Bond and on and on and on …
But this time … He’s turning Japanese, I think He’s turning Japanese, I really think so!
And which outrageous entry are we taking a look at today, then?
Well … it’s got a massive villain stronghold inside a volcano! It’s got Blofeld stoking his pussy whilst feeding his piranhas – or is it the other way around? It’s got Bond moonlighting as a ninja! It’s got Little Nellie!
Which means that it’s just got to be … You Only Live Twice!!!
By now, Sean Connery’s feet were itchier than his trigger finger. The fun and frivolity of his third glorious and golden-coated outing as 007 had gone on to become excessive overkill with Thunderball, in which everything had threatened to spiral out of control. The endless production schedules and the infuriating press junket that followed him everywhere he went were driving him mad, and he was now disillusioned with the character of James Bond. The star was eager to move on from the role that had made him a household name.
But, despite Connery’s reservations about a character that was glued to almost every facet of his life, Bond number 5 was possibly the movie that incorporated all the elements that had made the franchise so successful and then added some of the most splendid conceits yet mounted – and these were the type of over-the-top ingredients that would be the most memorable. Thunderball had been huge, an absolute juggernaut of logistics and technical challenges, but the hard work had paid off and the film had been a monster success for Cubby Broccoli. He saw the secret of this success as being the expansion of the gadgets, the flair for design and the evocative setting. All things that he sought to maximise even more for this next adventure. Bigger and better was the order of the day and celebrated author Roald Dahl was commissioned to write the screenplay … which certainly accounts for the film’s lighter approach and more fanciful air. Dahl was a fabulist, and even for a Bond picture, his recruitment possibly seemed a little off-kilter. But then he had also written suspenseful dramas for television episodes of Danger, Way Out and Alfred Hitchcock Presents, so he certainly had a grasp of the edgier and the more desperate.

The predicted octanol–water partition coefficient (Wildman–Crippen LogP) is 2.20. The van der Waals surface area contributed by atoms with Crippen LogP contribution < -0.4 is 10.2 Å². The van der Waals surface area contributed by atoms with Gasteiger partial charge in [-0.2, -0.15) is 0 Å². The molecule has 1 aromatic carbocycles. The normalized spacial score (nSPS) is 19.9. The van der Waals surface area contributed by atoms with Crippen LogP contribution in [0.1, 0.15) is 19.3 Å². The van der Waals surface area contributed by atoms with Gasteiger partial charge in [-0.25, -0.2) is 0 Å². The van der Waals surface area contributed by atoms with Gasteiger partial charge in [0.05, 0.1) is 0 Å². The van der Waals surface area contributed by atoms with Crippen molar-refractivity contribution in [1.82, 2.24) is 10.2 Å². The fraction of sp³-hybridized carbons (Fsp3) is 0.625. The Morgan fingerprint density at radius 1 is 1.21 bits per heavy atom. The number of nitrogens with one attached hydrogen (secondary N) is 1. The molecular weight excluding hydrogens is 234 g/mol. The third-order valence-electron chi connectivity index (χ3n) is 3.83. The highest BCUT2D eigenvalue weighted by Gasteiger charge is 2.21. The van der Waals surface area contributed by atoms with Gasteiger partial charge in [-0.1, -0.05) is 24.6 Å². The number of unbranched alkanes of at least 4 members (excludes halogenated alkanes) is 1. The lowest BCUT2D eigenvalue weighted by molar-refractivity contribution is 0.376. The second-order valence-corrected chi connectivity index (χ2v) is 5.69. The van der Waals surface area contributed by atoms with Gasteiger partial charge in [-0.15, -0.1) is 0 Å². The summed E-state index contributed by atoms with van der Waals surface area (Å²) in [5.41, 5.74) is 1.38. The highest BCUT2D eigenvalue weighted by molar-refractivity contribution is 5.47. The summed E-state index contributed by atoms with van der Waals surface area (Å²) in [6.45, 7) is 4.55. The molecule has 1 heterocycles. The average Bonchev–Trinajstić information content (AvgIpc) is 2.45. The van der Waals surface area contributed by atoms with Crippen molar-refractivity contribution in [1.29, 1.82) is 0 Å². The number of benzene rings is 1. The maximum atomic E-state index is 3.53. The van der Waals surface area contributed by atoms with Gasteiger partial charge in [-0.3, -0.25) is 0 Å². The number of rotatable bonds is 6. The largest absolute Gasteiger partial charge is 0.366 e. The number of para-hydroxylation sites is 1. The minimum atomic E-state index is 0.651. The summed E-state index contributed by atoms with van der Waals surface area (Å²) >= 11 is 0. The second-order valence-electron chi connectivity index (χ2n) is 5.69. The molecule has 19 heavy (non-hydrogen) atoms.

To his credit, he came up with what certainly seemed like a fanboy’s wish-list of Bondian ingredients. For a kick-off, we now meet SPECTRE chief executive Ernst Stavro Blofeld properly for the first time, and he didn’t disappoint. Dahl, of course, loved eccentric and surreal characters, so the fleshing-out of MI6’s arch-nemesis in such a wacky and way-out fashion was right up his street. We had gadget overdose with underground spy-trains, ninja weaponry, exploding dart-equipped cigarettes, space rockets and the lethal Meccano kit of Little Nellie. There was a bloody big battle at the end, furnished with legions of extras and dozens of explosions. And we had the most exciting and imaginative villain’s den of the entire series – the inside guts of a dormant volcano.
There was also a new director to the series in Lewis Gilbert, who had the unique combination of Alfie, about Michael Caine’s roguish cockney womaniser, and Sink The Bismark, a tale of wartime Naval heroism and noble determination, to help attune him to the bed-hopping Commander Bond’s particular brand of patriotism. Gilbert possibly fitted too easily into the Broccoli/Saltzman fold because his first Bond film still feels quite subdued and all very trademarked despite all of these thrilling incidents and far-out devices. His taste for the more overtly over-the-top 007 missions would, however, continue with even greater style and much more excess in the splendid duo of Moore outings, The Spy Who Loved Me and Moonraker. He keeps things fairly zippy and comic-book here, but the Japanese wedding section always slows things down too much, I feel. Plus, he doesn’t exploit certain traditional attributes as much as he could have done – as we shall see.
The intention had been to film On Her Majesty’s Secret Service next, which would have given Bond the impetus for hunting down Blofeld for the murder of his wife, Tracey, and then this would lead, quite rightly following Fleming’s path, into Bond’s savage slaying of the SPECTRE No.1 which should have closed out You Only Live Twice, making a far neater run in the series. But the practicality of shooting in the snow proved too daunting for the production at this time, and the decision was made to go with YOLT first – which runs into problems with continuity when OHMSS seems to make clear that Blofeld and Bond have not met before. But, hey, this is classic James Bond, and each film can, and does, pretty much exist within its own bubble of high fantasy.
“James Bond, allow me to introduce myself. I am Ernst Stavro Blofeld. They told me you were assassinated in Hong Kong.”
“Yes. This is my second life.”
“You only live twice, Mr. Bond.”